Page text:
Playing at the same time as Fox was Eddie Yost, who earned the title "The Walking Man" during an 18-year career on nondescript teams in Detroit and Washington - the Senators, not the Nationals. Yost hit just .254 leading off for these second-division clubs, but he averaged 124 walks a season by swinging only at strikes and driving pitchers nuts by fouling off pitch after pitch.
Playing at the same time as Ted Williams, Mickey Mantle, Yogi Berra and other future Hall-of-Famers, Yost led the league in walks six times. All this from a guy who basically was a .250 hitter.
Okay, enough history, but you get the idea of what the quintessential leadoff hitter needs to accomplish, and Adam Eaton has shown that he has a working knowledge of this role.
Let's just say that Alejandro De Aza, a good hitter and the Sox's leadoff man the past two seasons, not only lacked the tools to bat first - he swings at far too many bad pitches - but seemed uncommitted to the role in the first place. He seems far more suited to hitting lower in the order, looking for RBIs and hitting the long ball with runners on base.
The season-ending injury to Avisail Garcia will hurt the Sox's ability to score runs, and the team is less fun to watch without Garcia in the lineup. Nevertheless, Conor Gillaspie batting third followed by Jose Abreu in the cleanup spot has been a good combination so far.
Maybe because he's surrounded by some good hitters and doesn't feel as much pressure, Adam Dunn is hitting the ball to all fields. His 14 strikeouts don't even lead the team. Marcus Semien, who slugged a huge homer Sunday to put the Sox ahead in the 8th inning, has that dubious honor, having fanned 16 times.
And what's up with Ramirez? If the All-Star Game were next week, he'd be the starting shortstop for the American League. He's a different player both at bat - for crying out loud, he's leading the league in hitting at .420 - and in the field.
At the same time, if the '83 team won ugly, this crew is on the edge of repulsive.
Cleveland helped out Friday night by walking nine Sox in the South Siders' 9-6 win. So-called closer Matt Lindstrom blew his second save (out of three opportunities) yesterday before Ramirez's heroics bailed him out. Abreu's error leading off the top of the ninth inning couldn't have come at a worse time.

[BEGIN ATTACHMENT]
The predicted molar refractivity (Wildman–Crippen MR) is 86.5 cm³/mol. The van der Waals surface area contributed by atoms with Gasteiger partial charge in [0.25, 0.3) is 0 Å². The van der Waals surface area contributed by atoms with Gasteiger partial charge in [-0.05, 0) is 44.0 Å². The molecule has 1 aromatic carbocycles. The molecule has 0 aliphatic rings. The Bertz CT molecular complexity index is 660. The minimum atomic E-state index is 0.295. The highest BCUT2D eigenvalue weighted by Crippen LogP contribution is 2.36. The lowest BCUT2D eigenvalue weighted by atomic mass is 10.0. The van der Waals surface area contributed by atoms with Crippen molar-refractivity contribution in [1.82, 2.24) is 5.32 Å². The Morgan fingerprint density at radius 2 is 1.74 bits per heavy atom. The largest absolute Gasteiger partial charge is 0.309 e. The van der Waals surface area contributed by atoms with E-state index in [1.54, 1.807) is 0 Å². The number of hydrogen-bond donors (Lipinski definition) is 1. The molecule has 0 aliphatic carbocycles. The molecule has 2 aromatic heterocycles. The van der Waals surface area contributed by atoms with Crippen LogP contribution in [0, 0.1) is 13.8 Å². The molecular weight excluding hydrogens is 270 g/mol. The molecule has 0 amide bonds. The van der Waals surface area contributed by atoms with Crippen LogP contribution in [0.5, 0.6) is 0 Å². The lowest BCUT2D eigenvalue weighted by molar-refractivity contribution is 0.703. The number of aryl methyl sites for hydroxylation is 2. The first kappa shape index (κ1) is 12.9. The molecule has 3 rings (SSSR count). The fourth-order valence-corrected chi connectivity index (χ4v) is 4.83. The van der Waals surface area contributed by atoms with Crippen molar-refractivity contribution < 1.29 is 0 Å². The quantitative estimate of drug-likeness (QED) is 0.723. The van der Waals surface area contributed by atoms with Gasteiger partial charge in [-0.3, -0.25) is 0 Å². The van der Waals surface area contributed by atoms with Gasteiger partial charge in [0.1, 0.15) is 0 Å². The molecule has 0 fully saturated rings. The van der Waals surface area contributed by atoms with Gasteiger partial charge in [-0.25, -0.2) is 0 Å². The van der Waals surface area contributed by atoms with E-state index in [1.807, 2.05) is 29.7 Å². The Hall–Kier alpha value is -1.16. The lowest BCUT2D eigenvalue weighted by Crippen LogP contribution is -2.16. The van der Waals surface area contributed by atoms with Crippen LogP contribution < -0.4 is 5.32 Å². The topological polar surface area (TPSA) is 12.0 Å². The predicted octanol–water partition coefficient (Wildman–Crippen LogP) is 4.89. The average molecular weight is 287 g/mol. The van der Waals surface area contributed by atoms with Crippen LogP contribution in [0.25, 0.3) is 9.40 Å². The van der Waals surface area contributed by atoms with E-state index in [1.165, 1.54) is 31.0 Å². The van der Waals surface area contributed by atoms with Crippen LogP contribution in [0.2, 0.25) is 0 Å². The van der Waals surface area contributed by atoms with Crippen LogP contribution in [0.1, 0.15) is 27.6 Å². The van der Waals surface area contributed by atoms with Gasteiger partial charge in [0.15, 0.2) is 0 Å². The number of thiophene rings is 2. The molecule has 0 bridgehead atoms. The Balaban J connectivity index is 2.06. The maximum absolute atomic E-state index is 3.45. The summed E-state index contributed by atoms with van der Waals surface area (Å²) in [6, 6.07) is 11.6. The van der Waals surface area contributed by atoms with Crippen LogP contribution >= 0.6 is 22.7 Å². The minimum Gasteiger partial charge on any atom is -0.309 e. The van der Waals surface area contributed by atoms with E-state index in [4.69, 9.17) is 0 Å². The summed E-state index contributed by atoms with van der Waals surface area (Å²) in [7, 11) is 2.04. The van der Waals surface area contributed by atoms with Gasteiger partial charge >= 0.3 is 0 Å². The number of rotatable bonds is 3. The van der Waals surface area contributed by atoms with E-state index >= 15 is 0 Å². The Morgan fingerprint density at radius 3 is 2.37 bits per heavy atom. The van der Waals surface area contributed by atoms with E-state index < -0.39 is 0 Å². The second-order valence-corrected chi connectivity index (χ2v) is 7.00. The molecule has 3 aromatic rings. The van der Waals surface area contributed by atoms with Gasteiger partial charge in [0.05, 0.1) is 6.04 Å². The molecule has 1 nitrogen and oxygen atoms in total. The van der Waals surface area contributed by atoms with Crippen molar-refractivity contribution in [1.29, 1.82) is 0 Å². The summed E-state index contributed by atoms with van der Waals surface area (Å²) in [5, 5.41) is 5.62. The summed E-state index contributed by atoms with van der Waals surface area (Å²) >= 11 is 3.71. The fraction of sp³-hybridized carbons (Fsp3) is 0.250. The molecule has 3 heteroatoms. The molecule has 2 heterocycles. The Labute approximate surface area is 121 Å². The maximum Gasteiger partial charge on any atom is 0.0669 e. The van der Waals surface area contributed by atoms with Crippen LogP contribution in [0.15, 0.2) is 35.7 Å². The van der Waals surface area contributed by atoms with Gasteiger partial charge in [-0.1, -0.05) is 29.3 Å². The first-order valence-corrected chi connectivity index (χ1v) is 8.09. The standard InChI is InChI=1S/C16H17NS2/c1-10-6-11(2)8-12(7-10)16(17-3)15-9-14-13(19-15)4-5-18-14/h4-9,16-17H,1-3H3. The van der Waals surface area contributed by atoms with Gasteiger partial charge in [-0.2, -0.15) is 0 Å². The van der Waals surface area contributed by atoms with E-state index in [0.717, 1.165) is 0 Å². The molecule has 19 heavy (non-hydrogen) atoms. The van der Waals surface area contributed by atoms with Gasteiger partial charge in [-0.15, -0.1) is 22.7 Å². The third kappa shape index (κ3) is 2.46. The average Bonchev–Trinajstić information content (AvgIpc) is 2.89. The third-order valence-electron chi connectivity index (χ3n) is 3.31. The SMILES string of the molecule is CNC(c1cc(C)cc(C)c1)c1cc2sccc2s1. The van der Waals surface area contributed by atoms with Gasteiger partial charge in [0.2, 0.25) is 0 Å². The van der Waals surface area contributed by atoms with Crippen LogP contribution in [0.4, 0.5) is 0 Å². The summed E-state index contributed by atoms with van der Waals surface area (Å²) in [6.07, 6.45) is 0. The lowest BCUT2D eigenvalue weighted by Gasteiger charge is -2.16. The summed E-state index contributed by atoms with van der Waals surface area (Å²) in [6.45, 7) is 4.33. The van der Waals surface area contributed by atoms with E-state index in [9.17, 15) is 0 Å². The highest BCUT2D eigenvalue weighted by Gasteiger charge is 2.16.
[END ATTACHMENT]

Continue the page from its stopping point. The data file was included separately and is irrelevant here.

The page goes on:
Felipe Paulino is one of baseball's most awful starting pitchers, and pitching coach Don Cooper all but said that the team will give him one more chance to remain in the rotation. But as bad as Paulino has been - an ERA of 7.98 and a WHIP of 2.11 - he's no worse than some of the relievers.
So far the season has been a rollercoaster. Careless defense and pitchers who can't throw strikes are cause for indigestion, but once the team comes to bat, happy times return.
Maybe Adam Eaton can pitch. He seems to be able to do just about everything else.
Roger Wallenstein is our man on the Sox. He welcomes your comments.
1. From S. Corman:
Great column, Roger. I just hope he keeps it up.
By the way, if I recall, Reed wasn't in the Adam trade. Reed went to AZ straight-up for
third base prospect Matt Davidson.
Adam came over in that 3-team trade where Trumbo went from the Angels to AZ, Hector Santiago and I believe someone else from the Sox wound up in Anaheim and Adam joined us.
As for the Sox pitching woes, I couldn't believe what they were saying about either
Paulino or Belisario. I never expected anything from either of them.
The real shocker to me has been how terrible Scott Downs has been after all those solid years.
2. From Rick Kehoe:
Really enjoyed the analysis. Eaton is a joy long awaited since 2005. Just curious about Nellie. I remember him mostly batting second behind Louie. Or was that mostly around/during 1959? Anyway, Keep up the great reports. Can't wait for the next one.
Roger replies: Apologies. Maybe I'm losing it.
The Sox had two fine Venezuelan shortstops in the '50s, Chico Carrasquel and Luis Aparicio. Aparicio batted leadoff all the time with Fox second, and Chico also served as the leadoff man until he career waned and Aparicio took over in 1956.
When they won the pennant in 1959, Aparicio hit just .257, but he led the league with 56 stolen bases. (He led the AL in steals for nine straight seasons,1956-64.) In '59, Aparicio scored 98 runs. He would reach base, steal second, and Fox more often than not drove him in. With the great pitching staff, the team needed to do that just a couple of times a game. In one-run games they were 35-15. Catcher Sherm Lollar, who batted fourth, hit 22 HRs and drove in 84 runs, both team highs. The team average was a robust .250, but the team ERA was 3.29. Not sure this formula would work as well today.